'Get Lit' with our Book Club!
Welcome to the book club that likes to read between the wines
Where better to discuss good books, meet good people and have a real-good time than at a local book club?
Join us for a chat about good books with good people as part of our Literature & Ideas program.
Each Book Club conversation will feature our Literature & Ideas curator Sisonke Msimang talking to a different local Perthonality about the finer points of each book.
By the time the Literature & Ideas weekend (21 – 23 Feb) you'll have done your homework and be all set to meet them in person.
So, get ready to Get Lit by checking out our Book Club picks!
Will we see you there?
Chessie Henry - We Can Make A Life
Michelle Johnston and Sisonke Msimang
City of Vincent Library
Tues 21 Jan 6pm
We Can Make A Life is a big-hearted memoir about Chessie's family journey of recovery after the Christchurch earthquake. It includes a memorable portrait of her father, a rural GP intent on saving everyone but himself.
'This sensitive memoir of an adventurous, rambunctious family of seven follows Henry’s parents across the South China Sea, through Africa, to the South Island of New Zealand, onto remote Tokelau, and then into the heart of the 2011 Christchurch earthquake, where her father, a rural doctor, spent hours crawling through a collapsed building looking for survivors. Alongside Henry’s careful observation of her parents is her warm portrait of her brothers, from rugby-playing Matt and enormous Rocky to natural leader Rufus, whose disability becomes just another part of the complicated family dynamics in this warm-hearted book.' Dan Kois, www.slate.com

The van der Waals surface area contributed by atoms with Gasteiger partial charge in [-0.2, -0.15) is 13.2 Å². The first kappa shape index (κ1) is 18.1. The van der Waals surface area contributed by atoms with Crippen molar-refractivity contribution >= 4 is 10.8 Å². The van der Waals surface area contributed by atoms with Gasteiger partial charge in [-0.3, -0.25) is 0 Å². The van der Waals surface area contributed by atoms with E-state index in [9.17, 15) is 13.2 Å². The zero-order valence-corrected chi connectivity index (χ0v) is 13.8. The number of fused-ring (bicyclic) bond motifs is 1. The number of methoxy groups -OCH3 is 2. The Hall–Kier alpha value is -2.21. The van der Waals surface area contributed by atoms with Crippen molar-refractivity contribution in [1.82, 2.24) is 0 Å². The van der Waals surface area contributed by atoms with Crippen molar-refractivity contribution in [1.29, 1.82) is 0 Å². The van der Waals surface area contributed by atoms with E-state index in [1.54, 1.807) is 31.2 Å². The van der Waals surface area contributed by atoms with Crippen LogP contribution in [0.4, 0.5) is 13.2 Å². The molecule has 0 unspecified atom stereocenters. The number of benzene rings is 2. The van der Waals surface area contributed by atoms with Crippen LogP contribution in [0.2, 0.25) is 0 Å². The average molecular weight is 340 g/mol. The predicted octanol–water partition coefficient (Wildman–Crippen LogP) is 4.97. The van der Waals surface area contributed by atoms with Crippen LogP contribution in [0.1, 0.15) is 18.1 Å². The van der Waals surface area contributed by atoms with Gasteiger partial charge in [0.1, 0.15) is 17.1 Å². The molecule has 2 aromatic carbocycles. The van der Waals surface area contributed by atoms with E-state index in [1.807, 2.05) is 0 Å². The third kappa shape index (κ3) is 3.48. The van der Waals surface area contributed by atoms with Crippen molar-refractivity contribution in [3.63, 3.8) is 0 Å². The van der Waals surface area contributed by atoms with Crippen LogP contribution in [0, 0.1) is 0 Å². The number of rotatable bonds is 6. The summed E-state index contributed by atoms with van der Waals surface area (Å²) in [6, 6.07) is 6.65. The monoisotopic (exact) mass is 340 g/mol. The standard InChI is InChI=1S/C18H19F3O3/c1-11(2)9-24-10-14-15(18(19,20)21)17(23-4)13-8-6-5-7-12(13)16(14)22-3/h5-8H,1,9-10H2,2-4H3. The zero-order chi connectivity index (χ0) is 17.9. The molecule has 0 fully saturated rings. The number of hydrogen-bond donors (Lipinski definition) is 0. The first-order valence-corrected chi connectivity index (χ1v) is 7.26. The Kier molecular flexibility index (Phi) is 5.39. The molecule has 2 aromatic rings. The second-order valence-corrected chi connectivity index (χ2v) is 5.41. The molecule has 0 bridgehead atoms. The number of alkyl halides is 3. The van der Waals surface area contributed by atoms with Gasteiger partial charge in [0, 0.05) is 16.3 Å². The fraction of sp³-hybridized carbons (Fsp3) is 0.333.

Tony Birch - The White Girl
Jo Trilling and Sisonke Msimang
Thurs 30 Jan 6pm | RSVPs required
In The White Girl, Miles Franklin-shortlisted author Tony Birch shines a spotlight on the 1960s and the devastating government policy of taking Indigenous children from their families.
Odette Brown has lived her whole life on the fringes of a small country town. After her daughter disappeared and left her with her granddaughter Sissy to raise on her own, she stays under the radar of the welfare authorities who are removing fair-skinned Aboriginal children from their families. When a new policeman arrives in town, determined to enforce the law, Odette must ‘risk everything to save Sissy and protect everything she loves’ (Goodreads).
We’ve chosen The White Girl because it’s an important read that confronts history without ever losing its grip on great storytelling.
Come along for a conversation with Sisonke Msimang and Jo Trilling- the Host of The Culture Club
‘Birch is a writer with a profound gift for language and human insight. He writes with razor’s edge emotional clarity and empathy about people and place – especially on those Australian margins, rural and urban. The White Girl showcases his gift.’ Paul Daley, The Guardian
Tara June Winch - The Yield
Claudia Mancini chats with Sisonke Msimang
Victoria Park Library
Thurs 6 Feb 6pm
Narrated by three different voices, The Yield introduces various perspectives to life in Prosperous House, where the Gondiwindi family live in the fictional town of Massacre Plains. Dictionary maker and elder Albert Gondiwindi, his granddaughter August and 19th-century missionary Reverend Greenleaf unpack complex views of family, the future of the environment, native title and the use of contemporary language.
‘The Yield will appeal to many because of the way it unpacks complex themes in an accessible way. Australian rural novels are often humourless sketches with characters more like caricatures, grimly serious or full of despair. Refreshingly, the characters in The Yield are capable of communion, humour, and dignity despite tragedy, sexual violence, and substance abuse. In this deft novel of slow-moving water, they are borne by love, not pity.’ Australian Book Review